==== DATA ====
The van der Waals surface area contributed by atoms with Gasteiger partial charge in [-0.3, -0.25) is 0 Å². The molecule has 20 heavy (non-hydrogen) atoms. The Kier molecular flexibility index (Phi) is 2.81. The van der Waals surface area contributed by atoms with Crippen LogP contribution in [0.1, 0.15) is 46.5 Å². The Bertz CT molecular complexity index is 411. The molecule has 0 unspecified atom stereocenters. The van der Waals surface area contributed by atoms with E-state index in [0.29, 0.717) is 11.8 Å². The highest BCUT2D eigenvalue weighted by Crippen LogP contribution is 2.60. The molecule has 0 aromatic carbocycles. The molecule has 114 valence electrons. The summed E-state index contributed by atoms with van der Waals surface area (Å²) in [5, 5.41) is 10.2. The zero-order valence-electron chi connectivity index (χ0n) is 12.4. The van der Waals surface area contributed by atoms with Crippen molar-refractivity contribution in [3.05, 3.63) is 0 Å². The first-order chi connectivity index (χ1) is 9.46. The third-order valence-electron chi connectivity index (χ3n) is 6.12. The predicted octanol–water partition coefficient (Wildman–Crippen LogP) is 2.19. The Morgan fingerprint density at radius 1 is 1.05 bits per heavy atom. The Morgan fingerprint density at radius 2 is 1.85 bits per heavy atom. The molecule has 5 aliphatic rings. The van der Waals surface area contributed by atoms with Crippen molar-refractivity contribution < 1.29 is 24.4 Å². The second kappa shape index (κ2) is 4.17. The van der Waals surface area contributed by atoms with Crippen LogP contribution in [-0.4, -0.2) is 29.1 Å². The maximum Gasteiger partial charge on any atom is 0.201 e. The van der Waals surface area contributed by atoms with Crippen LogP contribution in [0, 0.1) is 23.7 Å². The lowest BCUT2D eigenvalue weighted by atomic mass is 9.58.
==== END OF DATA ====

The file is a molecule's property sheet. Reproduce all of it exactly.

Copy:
The van der Waals surface area contributed by atoms with Gasteiger partial charge in [-0.3, -0.25) is 0 Å². The molecule has 20 heavy (non-hydrogen) atoms. The Kier molecular flexibility index (Phi) is 2.81. The van der Waals surface area contributed by atoms with Crippen LogP contribution in [0.1, 0.15) is 46.5 Å². The Bertz CT molecular complexity index is 411. The molecule has 0 unspecified atom stereocenters. The van der Waals surface area contributed by atoms with E-state index in [0.29, 0.717) is 11.8 Å². The highest BCUT2D eigenvalue weighted by Crippen LogP contribution is 2.60. The molecule has 0 aromatic carbocycles. The molecule has 114 valence electrons. The summed E-state index contributed by atoms with van der Waals surface area (Å²) in [5, 5.41) is 10.2. The zero-order valence-electron chi connectivity index (χ0n) is 12.4. The van der Waals surface area contributed by atoms with Crippen molar-refractivity contribution in [3.05, 3.63) is 0 Å². The first-order chi connectivity index (χ1) is 9.46. The third-order valence-electron chi connectivity index (χ3n) is 6.12. The predicted octanol–water partition coefficient (Wildman–Crippen LogP) is 2.19. The Morgan fingerprint density at radius 1 is 1.05 bits per heavy atom. The Morgan fingerprint density at radius 2 is 1.85 bits per heavy atom. The molecule has 5 aliphatic rings. The van der Waals surface area contributed by atoms with Crippen molar-refractivity contribution < 1.29 is 24.4 Å². The second kappa shape index (κ2) is 4.17. The van der Waals surface area contributed by atoms with Crippen LogP contribution in [-0.4, -0.2) is 29.1 Å². The maximum Gasteiger partial charge on any atom is 0.201 e. The van der Waals surface area contributed by atoms with Crippen LogP contribution in [0, 0.1) is 23.7 Å². The lowest BCUT2D eigenvalue weighted by atomic mass is 9.58.